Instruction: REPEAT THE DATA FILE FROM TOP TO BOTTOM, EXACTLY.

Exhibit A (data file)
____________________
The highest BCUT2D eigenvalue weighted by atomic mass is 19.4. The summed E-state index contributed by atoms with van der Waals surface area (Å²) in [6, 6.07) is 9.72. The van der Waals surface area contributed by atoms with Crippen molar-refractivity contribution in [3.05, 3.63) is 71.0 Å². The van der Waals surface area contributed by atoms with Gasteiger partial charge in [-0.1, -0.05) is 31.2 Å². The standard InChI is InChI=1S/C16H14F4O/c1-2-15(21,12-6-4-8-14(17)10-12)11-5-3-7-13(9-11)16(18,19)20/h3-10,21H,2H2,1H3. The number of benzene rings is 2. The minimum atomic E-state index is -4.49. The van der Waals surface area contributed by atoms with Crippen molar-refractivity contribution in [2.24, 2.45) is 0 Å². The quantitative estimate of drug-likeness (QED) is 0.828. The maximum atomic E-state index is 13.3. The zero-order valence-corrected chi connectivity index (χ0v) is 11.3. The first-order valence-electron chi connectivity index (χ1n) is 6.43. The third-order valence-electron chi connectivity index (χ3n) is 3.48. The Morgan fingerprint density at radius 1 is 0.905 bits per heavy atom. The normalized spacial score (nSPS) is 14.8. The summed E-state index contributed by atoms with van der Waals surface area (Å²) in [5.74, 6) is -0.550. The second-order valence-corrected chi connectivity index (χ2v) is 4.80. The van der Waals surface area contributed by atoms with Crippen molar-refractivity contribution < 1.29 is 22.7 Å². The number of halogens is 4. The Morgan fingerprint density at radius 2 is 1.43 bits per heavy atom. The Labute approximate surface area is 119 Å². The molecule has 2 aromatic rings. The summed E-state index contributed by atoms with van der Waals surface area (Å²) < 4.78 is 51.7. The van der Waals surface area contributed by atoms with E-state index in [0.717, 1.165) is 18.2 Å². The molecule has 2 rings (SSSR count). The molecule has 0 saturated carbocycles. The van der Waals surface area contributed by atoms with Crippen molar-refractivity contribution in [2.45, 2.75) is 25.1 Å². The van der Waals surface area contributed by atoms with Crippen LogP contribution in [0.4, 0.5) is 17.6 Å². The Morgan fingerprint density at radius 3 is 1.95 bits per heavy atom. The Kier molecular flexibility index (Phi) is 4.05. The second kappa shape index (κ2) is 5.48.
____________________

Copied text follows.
The highest BCUT2D eigenvalue weighted by atomic mass is 19.4. The summed E-state index contributed by atoms with van der Waals surface area (Å²) in [6, 6.07) is 9.72. The van der Waals surface area contributed by atoms with Crippen molar-refractivity contribution in [3.05, 3.63) is 71.0 Å². The van der Waals surface area contributed by atoms with Gasteiger partial charge in [-0.1, -0.05) is 31.2 Å². The standard InChI is InChI=1S/C16H14F4O/c1-2-15(21,12-6-4-8-14(17)10-12)11-5-3-7-13(9-11)16(18,19)20/h3-10,21H,2H2,1H3. The number of benzene rings is 2. The minimum atomic E-state index is -4.49. The van der Waals surface area contributed by atoms with Crippen molar-refractivity contribution in [2.24, 2.45) is 0 Å². The quantitative estimate of drug-likeness (QED) is 0.828. The maximum atomic E-state index is 13.3. The zero-order valence-corrected chi connectivity index (χ0v) is 11.3. The first-order valence-electron chi connectivity index (χ1n) is 6.43. The third-order valence-electron chi connectivity index (χ3n) is 3.48. The Morgan fingerprint density at radius 1 is 0.905 bits per heavy atom. The normalized spacial score (nSPS) is 14.8. The summed E-state index contributed by atoms with van der Waals surface area (Å²) in [5.74, 6) is -0.550. The second-order valence-corrected chi connectivity index (χ2v) is 4.80. The van der Waals surface area contributed by atoms with Crippen molar-refractivity contribution < 1.29 is 22.7 Å². The number of halogens is 4. The Morgan fingerprint density at radius 2 is 1.43 bits per heavy atom. The Labute approximate surface area is 119 Å². The molecule has 2 aromatic rings. The summed E-state index contributed by atoms with van der Waals surface area (Å²) < 4.78 is 51.7. The van der Waals surface area contributed by atoms with E-state index in [0.717, 1.165) is 18.2 Å². The molecule has 2 rings (SSSR count). The molecule has 0 saturated carbocycles. The van der Waals surface area contributed by atoms with Crippen molar-refractivity contribution in [2.45, 2.75) is 25.1 Å². The van der Waals surface area contributed by atoms with Crippen LogP contribution in [0.4, 0.5) is 17.6 Å². The Morgan fingerprint density at radius 3 is 1.95 bits per heavy atom. The Kier molecular flexibility index (Phi) is 4.05. The second kappa shape index (κ2) is 5.48.